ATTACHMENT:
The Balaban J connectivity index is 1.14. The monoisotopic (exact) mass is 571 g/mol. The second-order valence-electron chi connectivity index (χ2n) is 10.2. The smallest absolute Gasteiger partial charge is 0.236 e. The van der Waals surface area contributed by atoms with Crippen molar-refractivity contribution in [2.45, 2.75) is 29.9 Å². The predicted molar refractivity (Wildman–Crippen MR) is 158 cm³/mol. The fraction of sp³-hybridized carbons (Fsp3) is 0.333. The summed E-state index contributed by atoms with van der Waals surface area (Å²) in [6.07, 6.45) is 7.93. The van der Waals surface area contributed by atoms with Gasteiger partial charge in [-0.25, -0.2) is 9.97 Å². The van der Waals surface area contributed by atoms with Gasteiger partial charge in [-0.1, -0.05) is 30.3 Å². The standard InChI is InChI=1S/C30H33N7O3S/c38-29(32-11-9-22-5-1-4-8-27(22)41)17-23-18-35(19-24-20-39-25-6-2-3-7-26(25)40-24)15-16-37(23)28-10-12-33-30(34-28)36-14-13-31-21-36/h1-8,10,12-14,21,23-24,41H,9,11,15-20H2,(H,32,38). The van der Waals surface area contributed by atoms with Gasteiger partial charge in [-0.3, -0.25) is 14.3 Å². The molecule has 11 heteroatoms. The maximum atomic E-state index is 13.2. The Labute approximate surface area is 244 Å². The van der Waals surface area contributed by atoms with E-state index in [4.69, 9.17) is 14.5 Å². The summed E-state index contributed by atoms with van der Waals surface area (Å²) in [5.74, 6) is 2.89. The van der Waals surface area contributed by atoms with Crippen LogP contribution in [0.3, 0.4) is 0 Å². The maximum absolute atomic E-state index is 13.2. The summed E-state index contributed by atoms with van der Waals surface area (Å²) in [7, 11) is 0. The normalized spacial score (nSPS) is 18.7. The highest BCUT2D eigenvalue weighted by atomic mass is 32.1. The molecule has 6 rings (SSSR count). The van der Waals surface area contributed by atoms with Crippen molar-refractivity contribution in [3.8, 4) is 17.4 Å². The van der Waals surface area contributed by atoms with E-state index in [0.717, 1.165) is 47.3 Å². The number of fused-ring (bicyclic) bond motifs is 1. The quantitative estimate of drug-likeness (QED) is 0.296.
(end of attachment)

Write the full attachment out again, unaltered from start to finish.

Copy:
The Balaban J connectivity index is 1.14. The monoisotopic (exact) mass is 571 g/mol. The second-order valence-electron chi connectivity index (χ2n) is 10.2. The smallest absolute Gasteiger partial charge is 0.236 e. The van der Waals surface area contributed by atoms with Crippen molar-refractivity contribution in [2.45, 2.75) is 29.9 Å². The predicted molar refractivity (Wildman–Crippen MR) is 158 cm³/mol. The fraction of sp³-hybridized carbons (Fsp3) is 0.333. The summed E-state index contributed by atoms with van der Waals surface area (Å²) in [6.07, 6.45) is 7.93. The van der Waals surface area contributed by atoms with Gasteiger partial charge in [-0.25, -0.2) is 9.97 Å². The van der Waals surface area contributed by atoms with Gasteiger partial charge in [-0.1, -0.05) is 30.3 Å². The standard InChI is InChI=1S/C30H33N7O3S/c38-29(32-11-9-22-5-1-4-8-27(22)41)17-23-18-35(19-24-20-39-25-6-2-3-7-26(25)40-24)15-16-37(23)28-10-12-33-30(34-28)36-14-13-31-21-36/h1-8,10,12-14,21,23-24,41H,9,11,15-20H2,(H,32,38). The van der Waals surface area contributed by atoms with Gasteiger partial charge in [-0.3, -0.25) is 14.3 Å². The molecule has 11 heteroatoms. The maximum atomic E-state index is 13.2. The Labute approximate surface area is 244 Å². The van der Waals surface area contributed by atoms with E-state index in [4.69, 9.17) is 14.5 Å². The summed E-state index contributed by atoms with van der Waals surface area (Å²) in [5.74, 6) is 2.89. The van der Waals surface area contributed by atoms with Crippen LogP contribution in [0.3, 0.4) is 0 Å². The maximum absolute atomic E-state index is 13.2. The summed E-state index contributed by atoms with van der Waals surface area (Å²) in [7, 11) is 0. The normalized spacial score (nSPS) is 18.7. The highest BCUT2D eigenvalue weighted by atomic mass is 32.1. The molecule has 6 rings (SSSR count). The van der Waals surface area contributed by atoms with Crippen molar-refractivity contribution in [3.8, 4) is 17.4 Å². The van der Waals surface area contributed by atoms with E-state index in [0.717, 1.165) is 47.3 Å². The number of fused-ring (bicyclic) bond motifs is 1. The quantitative estimate of drug-likeness (QED) is 0.296.